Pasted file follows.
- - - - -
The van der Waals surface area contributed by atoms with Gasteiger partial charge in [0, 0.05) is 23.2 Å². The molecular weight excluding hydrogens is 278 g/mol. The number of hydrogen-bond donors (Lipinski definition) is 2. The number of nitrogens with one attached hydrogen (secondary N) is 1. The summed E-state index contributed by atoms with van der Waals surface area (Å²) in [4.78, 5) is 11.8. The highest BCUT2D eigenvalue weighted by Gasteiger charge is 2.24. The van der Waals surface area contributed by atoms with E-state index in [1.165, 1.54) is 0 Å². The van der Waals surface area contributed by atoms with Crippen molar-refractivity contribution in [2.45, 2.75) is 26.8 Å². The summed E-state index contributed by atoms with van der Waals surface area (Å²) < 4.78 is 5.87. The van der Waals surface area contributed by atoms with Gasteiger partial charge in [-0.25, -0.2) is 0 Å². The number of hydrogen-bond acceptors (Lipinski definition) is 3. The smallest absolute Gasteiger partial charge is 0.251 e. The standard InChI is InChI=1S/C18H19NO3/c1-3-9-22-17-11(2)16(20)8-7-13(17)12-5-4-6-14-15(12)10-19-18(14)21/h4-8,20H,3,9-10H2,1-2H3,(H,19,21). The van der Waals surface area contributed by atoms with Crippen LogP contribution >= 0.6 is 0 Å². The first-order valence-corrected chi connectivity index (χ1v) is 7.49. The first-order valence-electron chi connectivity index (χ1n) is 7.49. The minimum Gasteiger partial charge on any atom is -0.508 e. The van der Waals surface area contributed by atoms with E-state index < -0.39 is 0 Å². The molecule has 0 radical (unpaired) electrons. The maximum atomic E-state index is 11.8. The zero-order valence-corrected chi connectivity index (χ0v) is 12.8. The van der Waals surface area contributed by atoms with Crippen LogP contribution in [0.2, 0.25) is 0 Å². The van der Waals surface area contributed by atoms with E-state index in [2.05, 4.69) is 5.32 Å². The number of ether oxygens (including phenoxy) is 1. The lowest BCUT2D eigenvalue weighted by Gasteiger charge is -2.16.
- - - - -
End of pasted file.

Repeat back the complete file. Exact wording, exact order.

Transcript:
The van der Waals surface area contributed by atoms with Gasteiger partial charge in [0, 0.05) is 23.2 Å². The molecular weight excluding hydrogens is 278 g/mol. The number of hydrogen-bond donors (Lipinski definition) is 2. The number of nitrogens with one attached hydrogen (secondary N) is 1. The summed E-state index contributed by atoms with van der Waals surface area (Å²) in [4.78, 5) is 11.8. The highest BCUT2D eigenvalue weighted by Gasteiger charge is 2.24. The van der Waals surface area contributed by atoms with E-state index in [1.165, 1.54) is 0 Å². The van der Waals surface area contributed by atoms with Crippen molar-refractivity contribution in [2.45, 2.75) is 26.8 Å². The summed E-state index contributed by atoms with van der Waals surface area (Å²) < 4.78 is 5.87. The van der Waals surface area contributed by atoms with Gasteiger partial charge in [-0.25, -0.2) is 0 Å². The number of hydrogen-bond acceptors (Lipinski definition) is 3. The smallest absolute Gasteiger partial charge is 0.251 e. The standard InChI is InChI=1S/C18H19NO3/c1-3-9-22-17-11(2)16(20)8-7-13(17)12-5-4-6-14-15(12)10-19-18(14)21/h4-8,20H,3,9-10H2,1-2H3,(H,19,21). The van der Waals surface area contributed by atoms with Crippen LogP contribution >= 0.6 is 0 Å². The first-order valence-corrected chi connectivity index (χ1v) is 7.49. The first-order valence-electron chi connectivity index (χ1n) is 7.49. The minimum Gasteiger partial charge on any atom is -0.508 e. The van der Waals surface area contributed by atoms with E-state index < -0.39 is 0 Å². The molecule has 0 radical (unpaired) electrons. The maximum atomic E-state index is 11.8. The zero-order valence-corrected chi connectivity index (χ0v) is 12.8. The van der Waals surface area contributed by atoms with Crippen LogP contribution in [0.2, 0.25) is 0 Å². The van der Waals surface area contributed by atoms with E-state index in [2.05, 4.69) is 5.32 Å². The number of ether oxygens (including phenoxy) is 1. The lowest BCUT2D eigenvalue weighted by Gasteiger charge is -2.16.